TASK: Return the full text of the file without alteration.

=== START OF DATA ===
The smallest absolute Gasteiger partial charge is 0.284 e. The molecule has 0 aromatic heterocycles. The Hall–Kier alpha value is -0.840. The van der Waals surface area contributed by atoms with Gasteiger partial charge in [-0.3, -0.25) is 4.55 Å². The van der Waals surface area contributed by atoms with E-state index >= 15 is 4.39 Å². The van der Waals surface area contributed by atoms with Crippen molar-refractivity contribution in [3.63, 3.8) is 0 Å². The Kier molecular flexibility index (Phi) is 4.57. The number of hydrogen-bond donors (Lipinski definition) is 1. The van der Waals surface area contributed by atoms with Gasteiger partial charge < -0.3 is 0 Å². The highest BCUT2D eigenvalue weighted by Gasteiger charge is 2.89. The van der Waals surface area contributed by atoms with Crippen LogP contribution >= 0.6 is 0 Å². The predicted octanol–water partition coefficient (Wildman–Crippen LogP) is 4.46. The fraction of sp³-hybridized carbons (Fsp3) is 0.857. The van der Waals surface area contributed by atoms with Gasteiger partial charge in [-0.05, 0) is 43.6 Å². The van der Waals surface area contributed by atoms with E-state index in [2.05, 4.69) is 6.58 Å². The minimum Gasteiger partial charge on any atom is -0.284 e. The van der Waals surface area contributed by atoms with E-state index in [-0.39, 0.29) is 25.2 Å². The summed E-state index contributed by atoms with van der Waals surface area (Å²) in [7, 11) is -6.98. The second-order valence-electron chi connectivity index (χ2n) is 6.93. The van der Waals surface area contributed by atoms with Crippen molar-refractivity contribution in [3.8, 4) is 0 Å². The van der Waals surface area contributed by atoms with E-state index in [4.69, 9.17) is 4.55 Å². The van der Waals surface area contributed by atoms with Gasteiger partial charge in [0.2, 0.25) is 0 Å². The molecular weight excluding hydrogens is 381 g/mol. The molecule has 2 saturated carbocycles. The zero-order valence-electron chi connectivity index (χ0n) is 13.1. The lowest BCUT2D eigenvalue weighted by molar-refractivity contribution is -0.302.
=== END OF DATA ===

The smallest absolute Gasteiger partial charge is 0.284 e. The molecule has 0 aromatic heterocycles. The Hall–Kier alpha value is -0.840. The van der Waals surface area contributed by atoms with Gasteiger partial charge in [-0.3, -0.25) is 4.55 Å². The van der Waals surface area contributed by atoms with E-state index >= 15 is 4.39 Å². The van der Waals surface area contributed by atoms with Crippen molar-refractivity contribution in [3.63, 3.8) is 0 Å². The Kier molecular flexibility index (Phi) is 4.57. The number of hydrogen-bond donors (Lipinski definition) is 1. The van der Waals surface area contributed by atoms with Gasteiger partial charge < -0.3 is 0 Å². The highest BCUT2D eigenvalue weighted by Gasteiger charge is 2.89. The van der Waals surface area contributed by atoms with Crippen LogP contribution >= 0.6 is 0 Å². The predicted octanol–water partition coefficient (Wildman–Crippen LogP) is 4.46. The fraction of sp³-hybridized carbons (Fsp3) is 0.857. The van der Waals surface area contributed by atoms with Gasteiger partial charge in [-0.05, 0) is 43.6 Å². The van der Waals surface area contributed by atoms with E-state index in [2.05, 4.69) is 6.58 Å². The minimum Gasteiger partial charge on any atom is -0.284 e. The van der Waals surface area contributed by atoms with E-state index in [-0.39, 0.29) is 25.2 Å². The summed E-state index contributed by atoms with van der Waals surface area (Å²) in [7, 11) is -6.98. The second-order valence-electron chi connectivity index (χ2n) is 6.93. The van der Waals surface area contributed by atoms with Crippen molar-refractivity contribution in [3.8, 4) is 0 Å². The van der Waals surface area contributed by atoms with E-state index in [4.69, 9.17) is 4.55 Å². The van der Waals surface area contributed by atoms with Gasteiger partial charge in [0.2, 0.25) is 0 Å². The molecular weight excluding hydrogens is 381 g/mol. The molecule has 2 saturated carbocycles. The zero-order valence-electron chi connectivity index (χ0n) is 13.1. The lowest BCUT2D eigenvalue weighted by molar-refractivity contribution is -0.302.